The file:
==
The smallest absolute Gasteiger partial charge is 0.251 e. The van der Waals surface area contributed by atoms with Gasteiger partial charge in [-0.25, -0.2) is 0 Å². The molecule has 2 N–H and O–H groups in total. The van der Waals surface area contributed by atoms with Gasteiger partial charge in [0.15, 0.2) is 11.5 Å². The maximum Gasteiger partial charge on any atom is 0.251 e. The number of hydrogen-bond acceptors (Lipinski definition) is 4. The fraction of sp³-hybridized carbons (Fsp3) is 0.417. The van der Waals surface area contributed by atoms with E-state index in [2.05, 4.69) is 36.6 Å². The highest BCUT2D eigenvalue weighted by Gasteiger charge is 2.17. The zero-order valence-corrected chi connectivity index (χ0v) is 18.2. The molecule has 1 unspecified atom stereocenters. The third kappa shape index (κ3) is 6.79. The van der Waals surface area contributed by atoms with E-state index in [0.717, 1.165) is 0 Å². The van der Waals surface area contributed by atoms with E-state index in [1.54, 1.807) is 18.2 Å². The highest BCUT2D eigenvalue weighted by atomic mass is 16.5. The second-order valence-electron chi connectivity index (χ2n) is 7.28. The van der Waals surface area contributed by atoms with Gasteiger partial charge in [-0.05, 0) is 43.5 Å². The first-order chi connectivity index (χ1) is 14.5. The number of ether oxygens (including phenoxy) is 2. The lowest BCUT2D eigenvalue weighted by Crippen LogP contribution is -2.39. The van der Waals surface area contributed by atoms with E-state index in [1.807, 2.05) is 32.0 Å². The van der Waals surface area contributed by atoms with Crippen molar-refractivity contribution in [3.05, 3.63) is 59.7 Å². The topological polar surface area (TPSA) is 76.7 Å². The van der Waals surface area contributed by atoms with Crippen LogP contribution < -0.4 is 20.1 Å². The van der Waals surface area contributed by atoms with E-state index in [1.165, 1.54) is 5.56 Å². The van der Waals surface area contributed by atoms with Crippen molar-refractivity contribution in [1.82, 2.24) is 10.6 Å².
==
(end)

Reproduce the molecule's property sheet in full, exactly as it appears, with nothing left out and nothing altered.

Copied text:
The smallest absolute Gasteiger partial charge is 0.251 e. The van der Waals surface area contributed by atoms with Gasteiger partial charge in [-0.25, -0.2) is 0 Å². The molecule has 2 N–H and O–H groups in total. The van der Waals surface area contributed by atoms with Gasteiger partial charge in [0.15, 0.2) is 11.5 Å². The maximum Gasteiger partial charge on any atom is 0.251 e. The number of hydrogen-bond acceptors (Lipinski definition) is 4. The fraction of sp³-hybridized carbons (Fsp3) is 0.417. The van der Waals surface area contributed by atoms with E-state index in [2.05, 4.69) is 36.6 Å². The highest BCUT2D eigenvalue weighted by Gasteiger charge is 2.17. The zero-order valence-corrected chi connectivity index (χ0v) is 18.2. The molecule has 1 unspecified atom stereocenters. The third kappa shape index (κ3) is 6.79. The van der Waals surface area contributed by atoms with E-state index in [0.717, 1.165) is 0 Å². The van der Waals surface area contributed by atoms with E-state index in [1.54, 1.807) is 18.2 Å². The highest BCUT2D eigenvalue weighted by atomic mass is 16.5. The second-order valence-electron chi connectivity index (χ2n) is 7.28. The van der Waals surface area contributed by atoms with Gasteiger partial charge in [-0.05, 0) is 43.5 Å². The first-order chi connectivity index (χ1) is 14.5. The number of ether oxygens (including phenoxy) is 2. The lowest BCUT2D eigenvalue weighted by Crippen LogP contribution is -2.39. The van der Waals surface area contributed by atoms with E-state index in [1.807, 2.05) is 32.0 Å². The van der Waals surface area contributed by atoms with Crippen molar-refractivity contribution in [3.05, 3.63) is 59.7 Å². The topological polar surface area (TPSA) is 76.7 Å². The van der Waals surface area contributed by atoms with Crippen LogP contribution < -0.4 is 20.1 Å². The van der Waals surface area contributed by atoms with E-state index in [1.165, 1.54) is 5.56 Å². The van der Waals surface area contributed by atoms with Crippen molar-refractivity contribution in [1.82, 2.24) is 10.6 Å².